Politics and Terrorism: What Happens When Money is Speech?

Volume 98

98 Va. L. Rev. Online 71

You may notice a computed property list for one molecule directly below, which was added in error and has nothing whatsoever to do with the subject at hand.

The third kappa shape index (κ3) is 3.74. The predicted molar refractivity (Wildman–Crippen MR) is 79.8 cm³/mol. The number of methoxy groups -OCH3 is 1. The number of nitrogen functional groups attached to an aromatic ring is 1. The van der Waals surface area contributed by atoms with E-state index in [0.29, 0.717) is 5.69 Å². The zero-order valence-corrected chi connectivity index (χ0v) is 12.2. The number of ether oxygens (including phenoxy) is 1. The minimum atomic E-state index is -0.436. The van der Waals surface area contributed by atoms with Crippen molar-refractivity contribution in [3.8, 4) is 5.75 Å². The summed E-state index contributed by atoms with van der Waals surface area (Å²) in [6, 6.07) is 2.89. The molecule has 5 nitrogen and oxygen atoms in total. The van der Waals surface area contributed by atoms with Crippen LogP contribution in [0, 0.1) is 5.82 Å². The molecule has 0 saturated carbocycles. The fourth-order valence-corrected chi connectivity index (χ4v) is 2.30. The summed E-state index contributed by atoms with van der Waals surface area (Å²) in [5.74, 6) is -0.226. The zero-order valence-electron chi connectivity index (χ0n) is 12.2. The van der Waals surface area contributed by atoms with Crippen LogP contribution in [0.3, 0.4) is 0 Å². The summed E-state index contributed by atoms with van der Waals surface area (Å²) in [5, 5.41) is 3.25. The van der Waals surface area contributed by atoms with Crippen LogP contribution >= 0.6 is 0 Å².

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As we enter the last phase of an election cycle marked by a huge and growing amount of money in politics, it is time to confront a central tension in the Supreme Court’s interpretation of the First Amendment. In the well-known 2010 case, Citizens United v. Federal Election Commission, the Court reaffirmed that giving and spending money in connection with elections constitute protected “speech” under the First Amendment and thus that any restrictions on these activities can only survive if they are narrowly tailored to serving a compelling governmental interest. A bare five months later, another important case of the same term, Holder v. Humanitarian Law Project,considered whether the government may ban the provision of “material support” to terrorist groups and held that it may. While some “material support” – expert advice and training — raised First Amendment concerns, the Court did not consider whether giving money to terrorists was protected “speech” under the First Amendment but implied that it was not. Thus, a contradiction resides in the heart of the Court’s interpretation of the First Amendment.Citizens United tells us that giving money to Group X is “speech” under the First Amendment, while Humanitarian Law Project tells us that giving money to Group Y is not “speech” under the First Amendment. As we reflect on this election season in which lots of “material support” to parties and candidates is being passed around, this is an important contradiction to resolve.

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